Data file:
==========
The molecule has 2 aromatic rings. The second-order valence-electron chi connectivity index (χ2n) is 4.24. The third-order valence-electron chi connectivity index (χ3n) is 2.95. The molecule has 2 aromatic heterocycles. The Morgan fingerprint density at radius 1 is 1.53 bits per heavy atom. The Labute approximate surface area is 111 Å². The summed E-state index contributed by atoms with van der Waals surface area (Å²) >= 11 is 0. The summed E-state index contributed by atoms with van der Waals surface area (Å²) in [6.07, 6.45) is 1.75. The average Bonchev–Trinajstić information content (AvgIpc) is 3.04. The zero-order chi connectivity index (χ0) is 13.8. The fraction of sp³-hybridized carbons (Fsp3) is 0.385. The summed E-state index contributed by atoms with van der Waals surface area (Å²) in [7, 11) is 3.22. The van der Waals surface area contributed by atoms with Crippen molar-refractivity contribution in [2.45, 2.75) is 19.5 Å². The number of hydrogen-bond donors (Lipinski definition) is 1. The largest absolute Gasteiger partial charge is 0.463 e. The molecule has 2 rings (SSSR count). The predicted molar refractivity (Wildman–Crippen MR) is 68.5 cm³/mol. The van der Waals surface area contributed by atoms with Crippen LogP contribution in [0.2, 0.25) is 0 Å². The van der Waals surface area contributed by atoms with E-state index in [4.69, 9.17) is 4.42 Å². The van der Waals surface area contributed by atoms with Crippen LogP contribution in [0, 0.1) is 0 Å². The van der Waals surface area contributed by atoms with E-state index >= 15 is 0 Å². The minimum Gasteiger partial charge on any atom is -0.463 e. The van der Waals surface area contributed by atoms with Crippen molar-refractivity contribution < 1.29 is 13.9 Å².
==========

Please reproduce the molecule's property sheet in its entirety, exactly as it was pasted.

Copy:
The molecule has 2 aromatic rings. The second-order valence-electron chi connectivity index (χ2n) is 4.24. The third-order valence-electron chi connectivity index (χ3n) is 2.95. The molecule has 2 aromatic heterocycles. The Morgan fingerprint density at radius 1 is 1.53 bits per heavy atom. The Labute approximate surface area is 111 Å². The summed E-state index contributed by atoms with van der Waals surface area (Å²) >= 11 is 0. The summed E-state index contributed by atoms with van der Waals surface area (Å²) in [6.07, 6.45) is 1.75. The average Bonchev–Trinajstić information content (AvgIpc) is 3.04. The zero-order chi connectivity index (χ0) is 13.8. The fraction of sp³-hybridized carbons (Fsp3) is 0.385. The summed E-state index contributed by atoms with van der Waals surface area (Å²) in [7, 11) is 3.22. The van der Waals surface area contributed by atoms with Crippen molar-refractivity contribution in [2.45, 2.75) is 19.5 Å². The number of hydrogen-bond donors (Lipinski definition) is 1. The largest absolute Gasteiger partial charge is 0.463 e. The molecule has 2 rings (SSSR count). The predicted molar refractivity (Wildman–Crippen MR) is 68.5 cm³/mol. The van der Waals surface area contributed by atoms with Crippen LogP contribution in [0.2, 0.25) is 0 Å². The van der Waals surface area contributed by atoms with E-state index in [4.69, 9.17) is 4.42 Å². The van der Waals surface area contributed by atoms with Crippen LogP contribution in [0, 0.1) is 0 Å². The van der Waals surface area contributed by atoms with E-state index >= 15 is 0 Å². The minimum Gasteiger partial charge on any atom is -0.463 e. The van der Waals surface area contributed by atoms with Crippen molar-refractivity contribution < 1.29 is 13.9 Å².